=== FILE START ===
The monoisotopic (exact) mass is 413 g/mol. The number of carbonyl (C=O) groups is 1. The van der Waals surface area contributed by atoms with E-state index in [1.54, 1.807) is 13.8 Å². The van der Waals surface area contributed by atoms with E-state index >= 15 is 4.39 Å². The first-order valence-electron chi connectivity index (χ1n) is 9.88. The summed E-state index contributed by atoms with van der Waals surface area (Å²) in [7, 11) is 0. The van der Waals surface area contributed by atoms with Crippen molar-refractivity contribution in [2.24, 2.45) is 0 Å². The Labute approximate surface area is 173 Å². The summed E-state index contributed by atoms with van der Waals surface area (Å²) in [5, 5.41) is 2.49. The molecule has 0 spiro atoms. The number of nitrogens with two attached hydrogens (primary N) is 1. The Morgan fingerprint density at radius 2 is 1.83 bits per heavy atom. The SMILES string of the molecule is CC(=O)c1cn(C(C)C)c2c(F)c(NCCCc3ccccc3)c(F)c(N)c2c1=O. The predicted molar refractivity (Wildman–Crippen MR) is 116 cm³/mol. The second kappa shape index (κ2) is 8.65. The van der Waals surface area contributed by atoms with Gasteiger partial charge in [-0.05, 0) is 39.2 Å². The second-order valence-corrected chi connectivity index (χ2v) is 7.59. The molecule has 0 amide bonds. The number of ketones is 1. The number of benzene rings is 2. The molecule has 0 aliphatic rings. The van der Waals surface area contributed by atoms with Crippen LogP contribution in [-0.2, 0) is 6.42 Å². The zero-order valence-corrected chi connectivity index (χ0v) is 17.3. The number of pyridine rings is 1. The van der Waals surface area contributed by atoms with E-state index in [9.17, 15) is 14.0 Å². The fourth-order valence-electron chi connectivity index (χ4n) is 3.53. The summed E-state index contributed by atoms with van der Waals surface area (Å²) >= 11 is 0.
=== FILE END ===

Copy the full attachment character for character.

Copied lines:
The monoisotopic (exact) mass is 413 g/mol. The number of carbonyl (C=O) groups is 1. The van der Waals surface area contributed by atoms with E-state index in [1.54, 1.807) is 13.8 Å². The van der Waals surface area contributed by atoms with E-state index >= 15 is 4.39 Å². The first-order valence-electron chi connectivity index (χ1n) is 9.88. The summed E-state index contributed by atoms with van der Waals surface area (Å²) in [7, 11) is 0. The van der Waals surface area contributed by atoms with Crippen molar-refractivity contribution in [2.24, 2.45) is 0 Å². The Labute approximate surface area is 173 Å². The summed E-state index contributed by atoms with van der Waals surface area (Å²) in [5, 5.41) is 2.49. The molecule has 0 spiro atoms. The number of nitrogens with two attached hydrogens (primary N) is 1. The Morgan fingerprint density at radius 2 is 1.83 bits per heavy atom. The SMILES string of the molecule is CC(=O)c1cn(C(C)C)c2c(F)c(NCCCc3ccccc3)c(F)c(N)c2c1=O. The predicted molar refractivity (Wildman–Crippen MR) is 116 cm³/mol. The second kappa shape index (κ2) is 8.65. The van der Waals surface area contributed by atoms with Gasteiger partial charge in [-0.05, 0) is 39.2 Å². The second-order valence-corrected chi connectivity index (χ2v) is 7.59. The molecule has 0 amide bonds. The number of ketones is 1. The number of benzene rings is 2. The molecule has 0 aliphatic rings. The van der Waals surface area contributed by atoms with Crippen LogP contribution in [-0.2, 0) is 6.42 Å². The zero-order valence-corrected chi connectivity index (χ0v) is 17.3. The number of pyridine rings is 1. The van der Waals surface area contributed by atoms with E-state index in [9.17, 15) is 14.0 Å². The fourth-order valence-electron chi connectivity index (χ4n) is 3.53. The summed E-state index contributed by atoms with van der Waals surface area (Å²) >= 11 is 0.